Prevent Grass Tetany in Beef Cows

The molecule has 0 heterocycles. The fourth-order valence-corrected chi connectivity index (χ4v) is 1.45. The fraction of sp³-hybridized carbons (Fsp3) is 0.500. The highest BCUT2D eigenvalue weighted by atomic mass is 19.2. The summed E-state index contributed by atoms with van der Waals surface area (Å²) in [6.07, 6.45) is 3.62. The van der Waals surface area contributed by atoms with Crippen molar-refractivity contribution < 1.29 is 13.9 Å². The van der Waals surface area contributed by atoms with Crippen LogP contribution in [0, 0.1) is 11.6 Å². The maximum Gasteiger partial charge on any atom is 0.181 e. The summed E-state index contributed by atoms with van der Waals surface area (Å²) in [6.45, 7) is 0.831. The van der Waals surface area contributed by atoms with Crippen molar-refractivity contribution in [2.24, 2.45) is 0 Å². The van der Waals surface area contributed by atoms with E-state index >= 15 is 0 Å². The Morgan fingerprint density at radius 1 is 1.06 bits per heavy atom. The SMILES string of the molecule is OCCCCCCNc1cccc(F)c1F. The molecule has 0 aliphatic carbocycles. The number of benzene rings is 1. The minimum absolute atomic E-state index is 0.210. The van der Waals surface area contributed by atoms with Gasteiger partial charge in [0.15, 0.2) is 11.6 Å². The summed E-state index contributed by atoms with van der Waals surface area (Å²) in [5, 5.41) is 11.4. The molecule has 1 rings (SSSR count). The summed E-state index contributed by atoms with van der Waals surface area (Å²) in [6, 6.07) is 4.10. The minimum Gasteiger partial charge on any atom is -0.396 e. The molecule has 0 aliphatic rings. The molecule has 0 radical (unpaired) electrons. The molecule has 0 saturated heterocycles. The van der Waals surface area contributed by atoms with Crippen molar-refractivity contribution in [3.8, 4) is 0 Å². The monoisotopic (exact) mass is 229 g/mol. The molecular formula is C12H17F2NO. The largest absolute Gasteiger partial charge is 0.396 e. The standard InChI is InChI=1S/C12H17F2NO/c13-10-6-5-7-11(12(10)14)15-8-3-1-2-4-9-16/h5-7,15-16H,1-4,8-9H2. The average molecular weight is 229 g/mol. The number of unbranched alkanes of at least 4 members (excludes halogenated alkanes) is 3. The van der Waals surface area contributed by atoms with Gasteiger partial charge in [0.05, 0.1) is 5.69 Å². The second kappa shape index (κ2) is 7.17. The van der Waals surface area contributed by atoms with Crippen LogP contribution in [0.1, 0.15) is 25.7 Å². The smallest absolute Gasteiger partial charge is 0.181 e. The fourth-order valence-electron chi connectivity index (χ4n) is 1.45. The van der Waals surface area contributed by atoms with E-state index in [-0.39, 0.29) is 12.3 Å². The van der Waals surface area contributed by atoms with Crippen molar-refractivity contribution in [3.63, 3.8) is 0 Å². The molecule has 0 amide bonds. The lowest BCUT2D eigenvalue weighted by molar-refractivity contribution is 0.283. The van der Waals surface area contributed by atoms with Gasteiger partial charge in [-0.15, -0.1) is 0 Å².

Thanks for this article go to Karla H. Jenkins, University of Nebraska-Lincoln Cow/Calf Systems and Stocker Management and Mary Drewnoski, Nebraska Extension Beef Systems Specialist. Listen to a discussion of the content in this article on this episode of the BeefWatch podcast. You can subscribe to new episodes in iTunes or paste http://feeds.feedburner.com/unlbeefwatch into your podcast app.     As spring nears and grass begins to turn green, producers are anxious to get cows out to grass. However, cool season predominate areas tend to have lush spring growth which can lead to grass tetany in cows. While there are treatments for cows caught quick enough, prevention is always the best policy. Grass tetany occurs when circulating Magnesium (Mg) is low in the beef animal. Symptoms include staggering, convulsions, excitability, twitching, and can result in death. While it can affect growing cattle, it generally affects older lactating cows. The Mg requirement in the pregnant cow is 0.12% of the diet on a dry matter basis and jumps to 0.2% with lactation. Moreover, the Mg in colostrum is 3 times what it is in the milk the rest of the lactation. Additionally, unlike some other minerals, Mg is not stored and mobilized in the tissues for times when it is deficient in the diet. Magnesium is absorbed across the rumen wall and how much Mg is circulating in the blood i

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